Introduction

Learn about the cultural and natural history of Stewart Island/Rakiura before walking the Rakiura Track.

Kaka.
Kaka - our wonderful, boisterous bush parrot

Diverse native birdsong, lush forest, relics of bygone days, beaches and rugged coastlines are all features of this year-round Great Walk.

Port William

Under the blue gums, Port William.
Under the blue gums, all that remains of the Shetland Islanders' settlement at Port William

Maori established hunting camps or kaika at many coastal sites, including Port William/Potirepo, reached by outrigger canoe. Port William/Potirepo was the site of the early Maori settlement of Pa Whakataka.

During the 1800s its sheltered harbour was used by sealers and later as a whaling base. Gold prospecting was unsuccessful but the discovery of an oyster bed proved more lucrative. A government subsidised settlement by Shetland Islanders lasted only a short time, the bay’s gum trees the only remains of their presence.

Maori Beach 

Whaling Station, Price's Inlet, Paterson Inlet.
Whaling Station at Price's Inlet,
Paterson Inlet/Whaka a te Wera

In the early 1900s, timber milling developed at Maori Beach which, by 1920, had two sawmills and a school. From the track, you’ll be able to see remains of the sawmilling enterprise which lasted here until 1931.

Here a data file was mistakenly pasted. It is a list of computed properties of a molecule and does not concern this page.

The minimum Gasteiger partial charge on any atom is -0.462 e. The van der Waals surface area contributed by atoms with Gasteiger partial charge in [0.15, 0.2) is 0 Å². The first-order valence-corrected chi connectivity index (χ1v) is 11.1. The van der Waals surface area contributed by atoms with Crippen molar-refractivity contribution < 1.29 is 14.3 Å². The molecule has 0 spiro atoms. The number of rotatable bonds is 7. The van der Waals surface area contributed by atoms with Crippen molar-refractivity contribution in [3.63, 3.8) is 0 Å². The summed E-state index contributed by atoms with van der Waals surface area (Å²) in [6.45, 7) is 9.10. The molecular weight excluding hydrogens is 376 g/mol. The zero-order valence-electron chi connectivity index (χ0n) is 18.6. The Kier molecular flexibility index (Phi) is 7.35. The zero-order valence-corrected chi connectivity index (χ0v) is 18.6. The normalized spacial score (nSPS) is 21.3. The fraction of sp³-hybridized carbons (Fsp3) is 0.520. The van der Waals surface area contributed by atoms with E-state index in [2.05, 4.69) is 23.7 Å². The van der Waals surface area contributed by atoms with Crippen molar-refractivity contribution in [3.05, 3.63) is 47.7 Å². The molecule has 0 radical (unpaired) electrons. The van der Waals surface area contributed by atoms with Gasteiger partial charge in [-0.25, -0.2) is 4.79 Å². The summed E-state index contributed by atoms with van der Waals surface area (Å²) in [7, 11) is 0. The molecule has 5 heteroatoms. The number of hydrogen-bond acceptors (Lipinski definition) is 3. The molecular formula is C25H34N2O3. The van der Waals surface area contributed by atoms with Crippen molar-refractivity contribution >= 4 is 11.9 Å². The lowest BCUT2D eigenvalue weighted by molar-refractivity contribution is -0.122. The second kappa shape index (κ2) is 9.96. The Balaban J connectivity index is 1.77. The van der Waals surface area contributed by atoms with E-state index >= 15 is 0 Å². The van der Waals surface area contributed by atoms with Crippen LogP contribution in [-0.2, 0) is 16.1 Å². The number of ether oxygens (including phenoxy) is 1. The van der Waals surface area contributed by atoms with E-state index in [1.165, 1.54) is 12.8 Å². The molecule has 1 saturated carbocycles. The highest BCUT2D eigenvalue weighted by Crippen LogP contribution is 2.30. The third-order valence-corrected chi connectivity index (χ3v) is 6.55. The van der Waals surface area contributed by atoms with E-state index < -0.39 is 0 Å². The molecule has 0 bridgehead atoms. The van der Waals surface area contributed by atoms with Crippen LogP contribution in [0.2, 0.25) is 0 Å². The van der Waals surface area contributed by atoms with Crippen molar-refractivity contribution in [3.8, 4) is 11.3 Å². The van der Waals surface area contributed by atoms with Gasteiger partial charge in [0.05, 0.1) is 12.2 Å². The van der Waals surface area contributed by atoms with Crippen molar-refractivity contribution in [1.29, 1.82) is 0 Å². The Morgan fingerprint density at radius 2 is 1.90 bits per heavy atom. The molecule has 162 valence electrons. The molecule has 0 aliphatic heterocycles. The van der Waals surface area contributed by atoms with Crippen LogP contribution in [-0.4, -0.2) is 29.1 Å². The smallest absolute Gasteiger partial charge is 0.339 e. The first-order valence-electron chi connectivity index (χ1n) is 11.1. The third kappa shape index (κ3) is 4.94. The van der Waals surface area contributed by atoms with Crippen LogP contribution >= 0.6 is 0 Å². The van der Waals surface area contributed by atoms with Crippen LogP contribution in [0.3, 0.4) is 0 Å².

Paterson Inlet

The sheltered waters of Paterson Inlet/Whaka a Te Wera were used early in the 19th century by whaling boats. However, the first large scale industry here was in timber, beginning in 1861 with the opening of sawmills at Kaipipi.

In the 1920s and 1930s the Norwegian Whaling Company ran a repair base in Prices Inlet where chaser boats were serviced in preparation for the Antarctic summer.

The “link track”

First established in the 1980s, the walking track linking Port William with Paterson Inlet has been improved and upgraded to take walkers past relics of the timber milling days.

Southern New Zealand dotterel.
Southern New Zealand dotterel

Diverse forest

The Rakiura Track takes walkers through mainly rimu and kamahi forest with a rich diversity of tree ferns, ground ferns and perching orchids. Rata is more common at higher altitudes.

A wonderland for bird watching

Along the coast, keen bird watchers should look out for mutton birds/tïtï (sooty shearwaters), shags/kawau, Buller’s mollymawks/toroa, cape pigeons/titore and little blue penguins/korora.

In the forest, walkers may see and hear bellbirds/korimako, tui, fantails/pïwakawaka, parakeets/kakariki, shining cuckoos/pipiwharauroa and wood pigeons/keruru, grey warblers/riroriro, kaka and tomtits/miromiro.

The tidal flats of Paterson Inlet host a variety of wading birds including the New Zealand dotterel/tūturiwhatu, oyster catchers/torea, herons/matuku moana and godwits/kuaka.

Paterson Inlet.
Paterson Inlet


Aligning the Rakiura Track to pass long hidden historic relics, has brought a new dimension to Stewart Island's Great Walk - Conservation blog post 25 June 2013

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